‘Oversupply bubble’ for Inland Empire warehouses?

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By Yosi Yahoudai
Founder and Managing Partner

An Inland Empire glut of underused warehouses is contributing to valuation pressures for Sun Life Financial Inc.’s US investment properties.

The Toronto-based insurer and asset manager said its US real estate holdings were worth $1.3 billion at the end of the first quarter, down 15% from a year earlier and 4.6% from the previous three months. After a strong performance last year, it was mark-to-market valuations for the firm’s US industrial properties that were the biggest negative factor in the first quarter, the executives said.

Values were down 6.7% from the previous three months. California’s Inland Empire, an area considered a key hub for big-box and e-commerce logistics, was the main source of this, said Randy Brown, Sun Life’s chief investment officer and head of insurance asset management.

“We had seen outsized gains there in prior quarters. This quarter, we had a cap-rate and yield decompression, which we expect, but also a drop in the achievable rents,” Brown said on a call with investors on Friday. “There had been very strong development completions and extensive growth in that specific area throughout the pandemic, which led to an oversupply bubble that’s putting downward pressure on rents.”

Prologis Inc., a major owner of warehouses in the US, lowered its 2024 earnings guidance as the landlord faces lower average occupancies. The leasing slowdown was most acute in Southern California and the Inland Empire, Chief Financial Officer Tim Arndt said on an earnings call in April.

While vacancy rates for industrial properties in the greater Los Angeles area have been on the rise, Brown said that Sun Life’s properties in the Inland Empire are fully occupied, with strong tenants in extended leases.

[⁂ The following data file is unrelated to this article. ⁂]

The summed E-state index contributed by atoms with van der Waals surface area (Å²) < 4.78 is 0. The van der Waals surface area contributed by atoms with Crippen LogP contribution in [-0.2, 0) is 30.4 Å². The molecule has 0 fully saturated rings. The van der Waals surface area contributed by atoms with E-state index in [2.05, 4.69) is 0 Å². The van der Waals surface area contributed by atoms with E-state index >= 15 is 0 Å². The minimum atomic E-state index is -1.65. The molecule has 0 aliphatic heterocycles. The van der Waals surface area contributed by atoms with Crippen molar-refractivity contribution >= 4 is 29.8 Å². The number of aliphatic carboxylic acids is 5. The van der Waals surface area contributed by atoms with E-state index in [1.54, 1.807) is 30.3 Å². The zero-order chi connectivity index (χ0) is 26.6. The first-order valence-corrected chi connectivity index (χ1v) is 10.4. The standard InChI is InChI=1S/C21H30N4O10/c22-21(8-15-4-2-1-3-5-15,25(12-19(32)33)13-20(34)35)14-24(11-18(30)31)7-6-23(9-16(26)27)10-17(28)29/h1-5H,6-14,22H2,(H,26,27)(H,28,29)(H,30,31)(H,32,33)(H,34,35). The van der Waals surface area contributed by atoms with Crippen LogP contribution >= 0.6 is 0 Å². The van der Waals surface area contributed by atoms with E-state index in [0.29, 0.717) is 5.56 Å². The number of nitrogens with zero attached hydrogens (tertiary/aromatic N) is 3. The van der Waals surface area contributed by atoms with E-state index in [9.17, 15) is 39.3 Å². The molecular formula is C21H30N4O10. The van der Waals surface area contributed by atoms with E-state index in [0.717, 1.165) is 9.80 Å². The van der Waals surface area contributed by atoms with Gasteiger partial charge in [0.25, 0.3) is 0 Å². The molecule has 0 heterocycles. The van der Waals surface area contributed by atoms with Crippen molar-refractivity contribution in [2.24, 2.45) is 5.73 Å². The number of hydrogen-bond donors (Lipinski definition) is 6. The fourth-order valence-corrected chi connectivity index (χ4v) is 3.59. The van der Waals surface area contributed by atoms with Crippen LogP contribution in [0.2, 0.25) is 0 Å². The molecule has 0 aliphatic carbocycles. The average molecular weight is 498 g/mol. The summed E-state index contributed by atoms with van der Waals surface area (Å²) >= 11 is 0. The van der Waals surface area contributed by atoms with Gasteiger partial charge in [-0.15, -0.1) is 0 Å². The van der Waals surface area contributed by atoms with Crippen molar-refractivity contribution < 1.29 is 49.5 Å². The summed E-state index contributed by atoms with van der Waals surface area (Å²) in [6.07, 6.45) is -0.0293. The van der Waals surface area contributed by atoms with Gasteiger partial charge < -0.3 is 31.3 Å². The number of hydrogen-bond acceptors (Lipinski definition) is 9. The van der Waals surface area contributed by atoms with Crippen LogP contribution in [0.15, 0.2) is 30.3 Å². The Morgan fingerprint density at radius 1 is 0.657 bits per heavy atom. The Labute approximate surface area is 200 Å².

“Office continues to experience negative valuation changes again as the market seeks a floor,” he said. “But we’ve seen the pace of those drops slowing down.”

Brown has previously said Sun Life won’t be a forced seller of real estate assets, as most of its properties are mortgage-free and it’s a long-term holder. While valuation changes can affect the company’s reported earnings, the impact isn’t necessarily realized when they happen and in many cases never will be.

US office buildings remain a pain point as well — their values plunged 28% over the past year — but Sun Life executives say the pace of decline there is slowing.

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About the Author
Yosi Yahoudai is a founder and the managing partner of J&Y. His practice is comprised primarily of cases involving automobile and motorcycle accidents, but he also represents people in premises liability lawsuits, including suits alleging dangerous conditions of public property, third-party criminal conduct, and intentional torts. He also has expertise in cases involving product defects, dog bites, elder abuse, and sexual assault. He earned his Bachelor of Arts from the University of California and is admitted to practice in all California State Courts, and the United States District Court for the Southern District of California. If you have any questions about this article, you can contact Yosi by clicking here.